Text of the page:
Saturday, 16 May 2015

How Well Do You Listen?

By Neil Graber

Listening is one of the most important skills you can have. It means being attentive to the other person and doing more than just creating the impression the conversation is important to you. You need to show the other person that you value what they are saying by giving them your full attention. Your ability to listen will have an impact on your effectiveness at work and home as well as your success in relationships with others.

One would think we are better listeners than what we really are considering the importance of hearing what others say. Some studies identify we hear somewhere between 20 to 50% of what another is sharing with us. Most of us would not want our relationships or our success determined with those odds.

By becoming a better listener, we will understand others better, have more facts upon which decisions can be based, will avoid some conflicts as we hear all the facts presented, and will better relate to what the other individual is feeling. I'm sure you have heard the term 'active listener' before, but let's take a few moments to review what that really means.

Pay attention to the other individual - focus on the speaker and ignore the distractions around you. Don't attempt to guess where the person is going with the conversation or how you will respond. Watch the speaker's body language as well as listening to their words.

Demonstrate you are listening - with your own body language and gestures show the other individual you are completely focusing on their words. At appropriate times, provide small verbal comments so they know you are listening..

Give feedback to the speaker - to ensure you are understanding the message they are sharing, repeat certain information back to the speaker or ask clarifying questions.

Don't interrupt - allow the speakers to keep their train of thought and finish their message.

Respond once they have finished talking - at the end of the message, the speaker is most likely looking for your response. When providing your comments, be open and candid, but also be respectful and caring in your words.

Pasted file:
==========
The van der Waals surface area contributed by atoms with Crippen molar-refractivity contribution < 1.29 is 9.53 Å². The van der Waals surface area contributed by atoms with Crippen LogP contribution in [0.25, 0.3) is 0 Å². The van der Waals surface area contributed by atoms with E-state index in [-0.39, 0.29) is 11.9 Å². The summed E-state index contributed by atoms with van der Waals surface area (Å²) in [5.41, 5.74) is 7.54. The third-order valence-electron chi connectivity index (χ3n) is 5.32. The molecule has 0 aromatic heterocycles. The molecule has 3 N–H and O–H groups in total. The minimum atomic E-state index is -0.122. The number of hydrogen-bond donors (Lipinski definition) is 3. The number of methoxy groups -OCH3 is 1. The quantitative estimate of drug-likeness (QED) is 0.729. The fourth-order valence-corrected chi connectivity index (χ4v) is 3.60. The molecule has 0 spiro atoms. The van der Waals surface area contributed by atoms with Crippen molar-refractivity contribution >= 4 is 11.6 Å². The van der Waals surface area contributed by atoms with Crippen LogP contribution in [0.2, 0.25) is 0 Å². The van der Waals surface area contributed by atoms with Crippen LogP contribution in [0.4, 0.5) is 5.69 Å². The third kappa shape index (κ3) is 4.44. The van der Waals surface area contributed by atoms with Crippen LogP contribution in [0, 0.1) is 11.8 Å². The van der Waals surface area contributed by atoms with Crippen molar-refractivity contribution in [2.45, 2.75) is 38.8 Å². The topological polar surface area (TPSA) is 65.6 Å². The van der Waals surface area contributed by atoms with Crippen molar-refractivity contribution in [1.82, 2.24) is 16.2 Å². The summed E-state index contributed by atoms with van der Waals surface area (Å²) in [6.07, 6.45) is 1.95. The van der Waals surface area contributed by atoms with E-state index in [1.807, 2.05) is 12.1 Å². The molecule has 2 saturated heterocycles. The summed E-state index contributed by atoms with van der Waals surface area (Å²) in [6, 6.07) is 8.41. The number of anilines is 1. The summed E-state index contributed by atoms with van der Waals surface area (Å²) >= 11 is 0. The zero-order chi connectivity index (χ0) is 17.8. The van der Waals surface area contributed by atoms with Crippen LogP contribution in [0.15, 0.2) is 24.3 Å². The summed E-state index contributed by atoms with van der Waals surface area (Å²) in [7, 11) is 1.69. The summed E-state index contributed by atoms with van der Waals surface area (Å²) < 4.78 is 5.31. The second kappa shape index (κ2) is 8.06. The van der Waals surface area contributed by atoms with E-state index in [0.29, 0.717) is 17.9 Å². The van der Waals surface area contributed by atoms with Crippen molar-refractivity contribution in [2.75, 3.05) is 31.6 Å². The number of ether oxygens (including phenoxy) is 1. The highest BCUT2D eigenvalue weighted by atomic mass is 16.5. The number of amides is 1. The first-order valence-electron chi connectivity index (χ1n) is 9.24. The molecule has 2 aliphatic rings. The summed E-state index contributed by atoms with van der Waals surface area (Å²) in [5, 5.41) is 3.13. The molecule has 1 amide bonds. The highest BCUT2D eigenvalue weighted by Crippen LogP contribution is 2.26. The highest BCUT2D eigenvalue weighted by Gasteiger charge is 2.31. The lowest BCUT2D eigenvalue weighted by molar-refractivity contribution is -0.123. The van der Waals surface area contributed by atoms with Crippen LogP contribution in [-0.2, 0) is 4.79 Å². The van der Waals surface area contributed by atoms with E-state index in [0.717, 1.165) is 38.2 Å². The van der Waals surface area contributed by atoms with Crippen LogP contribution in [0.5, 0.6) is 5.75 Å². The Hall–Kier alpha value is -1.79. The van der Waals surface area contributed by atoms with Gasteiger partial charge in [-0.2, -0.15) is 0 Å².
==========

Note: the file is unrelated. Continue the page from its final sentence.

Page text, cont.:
When listening over the telephone or the computer, you may also wish to jot down notes to later reference when providing feedback or asking questions. As you do not have the ability to see the person speaking in this case, listen more carefully to the words and how they are conveyed.

As in the case of listening over the phone, to truly hear what people are saying, you need to also listen to what they are not saying. Listen carefully to detect feelings or unsaid words in the conversation, or if certain words are given extra emphasis and others less emphasis. Each may impact the overall message more than just the words that are actually said.

Being a good listener will require concentration and perhaps breaking some of the listening habits we possess today. For the most part, focus on the other individual and what they are saying, wait for them to finish, and think before you begin to rattle off a response. Effective listening skills are critical to your success in creating and keeping relationships. Now perhaps we will understand why we have two ears and only one mouth.

About The Author
Neil Graber, Life Style Mentor and Successful Entrepreneur, is helping many become the next success story. Whether you're looking to create an extra few thousand dollars per month, be an ex-corporate executive, or the next millionaire Mom, Neil can assist you to create a second stream of income and greater peace of mind. visit : Success

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